Bob Mintzer: Amazing Reach
BM: I've studied a lot of different arrangers, from Duke Ellington and all the great writers and arrangers in the Basie band to Gil Evans and just about everyone-anyone and anybody in and out of jazz music.
AAJ: There are four original compositions of yours on the recording. What was your approach to composing for these tunes?
BM: The first composition on the CD is called "Aha," and it's actually a tune that I wrote for the Yellowjackets, at least initially. It kind of morphed into this tune that had this sort of funny little groove-it tilts over into the Brazilian rhythm called baião a little bit. And it's a fun sort of open tune for soloing, too.
AAJ: The title track, "For the Moment," is based on another composition.
BM: I took the harmony of "Never Let Me Go," which is such a great tune, and I kind of fashioned it into this little Brazilian-tinged tune that features a woodwind section using a nice, light sound. The title for my tune comes from the idea of being present in whatever you do in the moment, for the moment-living for the moment. Another CD of mine not too long ago had a similar title, In the Moment (Art of Life, 2007), so I guess I must feel strongly about this way of thinking.
AAJ: You only solo on three of the tunes on the album, and you also leave room for Bob Malach to solo.
BM: He's a great tenor saxophonist. What's interesting is that one reviewer of the CD said that I took all the solos and didn't leave enough room for other people, but I disagree with this completely. As a big-band leader, it's so important to have as many players as possible to solo. That's part of the joy and beauty of big bands, and I'm always very vigilant of that and do my utmost to make sure that everyone gets to play.
AAJ: In addition to Chico Pinheiro, another important musician featured on the CD is Russell Ferrante.
BM: Russell is one of the greatest piano players I know. He's a team player. He's one of the best accompanists there is, a dynamic soloist. I'm comfortable with using him on any project I do. One of the all-time greats. Clearly an unsung hero in many ways. A very quiet, unassuming guy, and I think he deserves a lot more recognition than he gets.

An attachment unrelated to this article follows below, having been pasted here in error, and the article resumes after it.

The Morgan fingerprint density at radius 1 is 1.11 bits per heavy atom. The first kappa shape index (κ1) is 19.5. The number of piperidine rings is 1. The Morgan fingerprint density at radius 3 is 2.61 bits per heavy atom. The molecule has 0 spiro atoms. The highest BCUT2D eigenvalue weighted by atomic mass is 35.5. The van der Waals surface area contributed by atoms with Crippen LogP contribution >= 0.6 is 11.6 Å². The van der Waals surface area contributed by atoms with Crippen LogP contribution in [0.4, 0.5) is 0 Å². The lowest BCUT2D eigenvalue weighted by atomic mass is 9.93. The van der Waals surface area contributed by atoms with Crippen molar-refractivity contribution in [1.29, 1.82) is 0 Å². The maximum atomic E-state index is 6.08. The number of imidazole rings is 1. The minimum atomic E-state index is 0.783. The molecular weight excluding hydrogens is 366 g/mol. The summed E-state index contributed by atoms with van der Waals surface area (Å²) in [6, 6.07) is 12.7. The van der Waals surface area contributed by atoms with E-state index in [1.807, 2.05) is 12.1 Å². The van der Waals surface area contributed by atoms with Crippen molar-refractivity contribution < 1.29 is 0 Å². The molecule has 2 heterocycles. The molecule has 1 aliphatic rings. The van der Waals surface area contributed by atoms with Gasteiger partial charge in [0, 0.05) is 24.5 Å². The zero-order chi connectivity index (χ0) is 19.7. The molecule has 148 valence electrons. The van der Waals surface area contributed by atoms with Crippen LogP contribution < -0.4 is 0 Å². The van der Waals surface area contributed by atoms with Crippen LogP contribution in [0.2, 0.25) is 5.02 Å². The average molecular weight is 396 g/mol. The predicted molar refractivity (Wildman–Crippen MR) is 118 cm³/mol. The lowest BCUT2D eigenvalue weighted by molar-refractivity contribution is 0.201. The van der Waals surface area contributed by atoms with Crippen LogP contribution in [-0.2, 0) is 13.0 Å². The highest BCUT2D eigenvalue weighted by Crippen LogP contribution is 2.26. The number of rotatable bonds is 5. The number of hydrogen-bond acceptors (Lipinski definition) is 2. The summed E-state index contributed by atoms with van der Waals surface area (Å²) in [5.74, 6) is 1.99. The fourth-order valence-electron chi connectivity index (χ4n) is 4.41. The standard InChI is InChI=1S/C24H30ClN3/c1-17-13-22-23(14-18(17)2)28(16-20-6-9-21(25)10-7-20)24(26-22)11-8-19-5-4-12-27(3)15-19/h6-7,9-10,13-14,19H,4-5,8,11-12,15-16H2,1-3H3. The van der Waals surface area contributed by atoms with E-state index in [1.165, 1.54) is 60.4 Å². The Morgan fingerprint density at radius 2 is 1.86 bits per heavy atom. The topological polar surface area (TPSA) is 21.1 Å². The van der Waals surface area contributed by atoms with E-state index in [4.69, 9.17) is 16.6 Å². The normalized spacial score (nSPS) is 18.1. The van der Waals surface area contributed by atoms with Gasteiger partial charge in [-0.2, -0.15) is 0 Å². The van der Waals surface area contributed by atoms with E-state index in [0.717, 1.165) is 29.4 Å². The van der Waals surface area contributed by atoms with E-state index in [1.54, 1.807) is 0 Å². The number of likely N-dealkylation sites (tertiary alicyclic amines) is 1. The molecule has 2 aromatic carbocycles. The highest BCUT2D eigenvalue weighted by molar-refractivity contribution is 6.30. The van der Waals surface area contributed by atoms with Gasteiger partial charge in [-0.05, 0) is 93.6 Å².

AAJ: Peter Erskine plays a prominent role on the CD, too.
BM: Yes, Peter is a long-time friend. We actually met in high school. We went to an arts high school together in 1969, the Interlochen Arts Academy in Michigan, and we've collaborated on many things since then. We started out on similar paths. I joined Buddy Rich; he went with Stan Kenton and later Maynard Ferguson. He then joined Weather Report, and we kind of met up in Jaco Pastorius' band in the early '80s and wound up playing on each other's solo recordings. Now, since I moved to Los Angeles, we're both on the faculty at USC and play together all the time.
AAJ: You mentioned Marty Ashby as playing guitar on the CD. He also played an important role with his connection with the Manchester Craftsman's Guild.
BM: He's a very well-rounded person. He's a great musician and a great organizer of jazz music, and he does it all. I'm so very grateful for all that he does-somebody who pioneers the cause of jazz music in a huge way.
AAJ: Switching over to your work with the Yellowjackets, the band had a recent change in personnel, with Felix Pastorius filling in for Jimmy Haslip on bass. How do you find playing with Felix?
BM: Felix is a really excellent musician-very clever guy. He's doing very nicely with the band. We're all having a great time working with him. We're getting ready to do a new recording with him soon, which we're looking forward to.
AAJ: You did some outstanding work with Jaco Pastorius, such as his big band featured on the Birthday Concert (Warner Bros., 1981). How do you compare your work with Jaco and Felix?
BM: Working with Jaco was very interesting and challenging. He had some really unusual concepts and ideas. He, obviously, was a very great bassist, as is Felix. Felix, while he's been influenced by his dad, as any electric bassist has been, he's got some stuff of his own. He's extremely clever and hard working. When he solos on Yellowjackets tunes, he really gets inside the harmony and plays some unexpected things, really brilliant things. I mean, Jaco was that way, too. Jaco played in that era, when we were young, playing with a lot of bands-Wayne Cochran, Blood, Sweat and Tears and, of course, Weather Report. I think there are fewer opportunities right now to hone your craft playing, so Jaco had a little edge, maybe, but Felix is coming along. He's definitely someone to watch. Being with the Yellowjackets, I think, will be a huge opportunity for him for a lot of growth. Both Pastoriuses are pretty challenging and inspiring.